TED Conversations

Mats Kaarbø

TEDCRED 10+

This conversation is closed. Start a new conversation
or join one »

When and why did we start staking out property?

When did it all start and why? Who was the first owner of land and what was the criteria for a person to do so?

+3
Share:

Showing single comment thread. View the full conversation.

  • thumb
    Oct 26 2012: I will present an idea,hope I am not attacked by the academics...the reason you cannot trace the history of property is that originally it was women who owed land,not men. In order to hide this political religious undermining of female tradition the bread crumb trail has been all but erased. If you check nomenclature, deities, historical documents...you will find numerous female gods for crops,refenceces to the earth being female in gender and legislation banning women from inheriting land. When gods were transfered from the earth to the sky ,female gods were demoted to lesser status, and latter on worse narratives. Females generally feed children,and therefore origanlly men had no use for land. The idea of a female dependent on men for support is an entirely manufactured.one
    • thumb
      Oct 27 2012: I have seen similar theories arise in works like Julian Jaynes' "The Origin of Consciousness in the Breakdown of the Bicameral Mind" and Robert R. Arthur's "You Will Die: The Burden of Modern Taboos." I was surprised to find that female primates were originally larger creatures who had to be physically dominated by males in order to be mated with. Males often held on to the female primate or stalked her in order to scare down other males, once mated with, since she was free to mate as she wanted.

      In a bizarre switch, males, when in a settled people, institutionalized methods of keeping a woman unable to bear others' children: genital mutilation and marriage. And what had originally favored women swung dramatically to favor men, later: great male leaders accumulated concubines and harems to ensure massive progeny.
    • Oct 27 2012: Greetings
      ...


      As much as I must agree that the version of history we are fed today is mysoginistic, I cannot wholehertedly agree with your statement. While it is true that most ritual items we find from pre-civilization seem to venerate a female diety, we cannot know what status she held or domains she governed. The "woman of willendorf" a faceless pregnant icon than is common in european, middle eastern, and north african digs certainly seems to demonstrate a religious regard for women, specifically pregnant women, but as there are no written records or direct experience we are left with theories and supposition. We know absolutely nothing about the property values of these early peoples.



      The closest we could come would be the descriptions of the Scythians provided in Herodotus, some of whos outlandish claims have recently been archeologically validated. Ruled by a queen, at least in H.'s time, and with a femanine snake goddess these may be taken as prototypical matriarchal barbarians. And still, we dont know if women could inherit, or own property.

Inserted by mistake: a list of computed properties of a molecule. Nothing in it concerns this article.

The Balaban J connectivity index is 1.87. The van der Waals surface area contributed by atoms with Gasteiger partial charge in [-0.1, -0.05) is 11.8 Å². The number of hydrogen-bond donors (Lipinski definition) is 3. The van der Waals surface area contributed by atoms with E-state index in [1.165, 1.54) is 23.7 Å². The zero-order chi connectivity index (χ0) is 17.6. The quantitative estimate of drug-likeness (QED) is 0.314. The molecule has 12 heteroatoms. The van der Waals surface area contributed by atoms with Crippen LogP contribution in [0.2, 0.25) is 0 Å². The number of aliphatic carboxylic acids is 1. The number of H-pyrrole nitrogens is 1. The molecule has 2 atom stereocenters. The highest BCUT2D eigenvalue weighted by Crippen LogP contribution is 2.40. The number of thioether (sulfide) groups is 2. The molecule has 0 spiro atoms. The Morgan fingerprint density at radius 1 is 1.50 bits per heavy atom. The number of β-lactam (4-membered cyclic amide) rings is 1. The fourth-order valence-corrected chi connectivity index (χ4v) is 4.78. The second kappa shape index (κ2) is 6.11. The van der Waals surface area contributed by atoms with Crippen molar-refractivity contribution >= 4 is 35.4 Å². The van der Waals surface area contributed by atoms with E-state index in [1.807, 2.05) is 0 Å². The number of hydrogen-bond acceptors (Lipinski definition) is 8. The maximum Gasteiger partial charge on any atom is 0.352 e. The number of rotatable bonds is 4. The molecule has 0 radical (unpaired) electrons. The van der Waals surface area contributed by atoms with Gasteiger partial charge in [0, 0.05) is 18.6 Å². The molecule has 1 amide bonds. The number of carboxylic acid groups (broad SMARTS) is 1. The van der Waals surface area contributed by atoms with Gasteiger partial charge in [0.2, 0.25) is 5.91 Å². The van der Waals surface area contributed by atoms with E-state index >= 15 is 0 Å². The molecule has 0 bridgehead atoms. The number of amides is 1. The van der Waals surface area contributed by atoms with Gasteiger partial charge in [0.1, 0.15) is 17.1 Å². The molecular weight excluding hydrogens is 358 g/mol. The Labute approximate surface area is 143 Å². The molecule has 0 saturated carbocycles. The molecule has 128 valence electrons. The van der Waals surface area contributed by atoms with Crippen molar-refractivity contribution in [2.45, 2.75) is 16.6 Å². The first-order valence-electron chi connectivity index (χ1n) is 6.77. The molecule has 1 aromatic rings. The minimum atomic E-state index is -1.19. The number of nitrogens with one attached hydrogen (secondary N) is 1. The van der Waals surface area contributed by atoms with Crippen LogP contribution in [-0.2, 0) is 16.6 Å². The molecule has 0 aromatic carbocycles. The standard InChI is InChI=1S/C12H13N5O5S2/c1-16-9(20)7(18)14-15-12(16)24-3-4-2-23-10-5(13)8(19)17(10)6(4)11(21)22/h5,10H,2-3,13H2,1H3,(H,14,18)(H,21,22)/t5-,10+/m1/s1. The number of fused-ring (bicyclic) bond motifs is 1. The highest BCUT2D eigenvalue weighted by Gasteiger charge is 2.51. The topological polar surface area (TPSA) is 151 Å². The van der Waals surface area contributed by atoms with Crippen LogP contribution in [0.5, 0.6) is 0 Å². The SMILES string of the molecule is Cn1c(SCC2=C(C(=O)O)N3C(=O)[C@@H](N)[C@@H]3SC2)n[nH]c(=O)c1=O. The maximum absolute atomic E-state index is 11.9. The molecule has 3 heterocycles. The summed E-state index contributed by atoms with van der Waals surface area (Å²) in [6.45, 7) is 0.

Some have connected the rise of masculine "religious" iconography, ( how do you know something is holy, and not just art, or perhaps a toy, when you have no communication or context to understand the nature of the object?), which occured between 15 and 10 thousand years ago with the rise sedentary agrarian populations and organized conflict. 'Tis true that these early male votive statues and icons are almost universally depicted as fierce and beweaponed. Another explanation may lie in the growing understanding that men did contribute to conception, rather than it being a province of women alone.



      Likely, if there were strictly matriarchal populations in pre-history, they pre-dated the widespread development of property, as the iconography alters before the agrarian revolution, rather than after, There was no ownership of land, thus no matriarchal land ownership.



      Regards
    • Oct 27 2012: A further thought....



      As an aside, women are dependent on others during the latter stages of pregnancy, and also during early child rearing. ( somehow I believe, without any historical or archeological evidence at all that men avoded parenting responsibilities as much then as they do now, call it my own bias.) Just as men were dependent on women for gathering and the propogation of the species.

      The only division of labor in modern hunter gatherer groups is by gender and age, not by social status.

      Thus I would argue that the idea of a female being dependent on males is not entirely manufactured, but rather blown out of proportion to the corallational dependence of males on females. Ideally this is a symbiotic relationship, with both parties contributing, and benifiting from the efforts of the other. Portraying it as parasitic or dominant, I think, reveals our modern bias about gender issues, not the actual past.



      Regards.

Showing single comment thread. View the full conversation.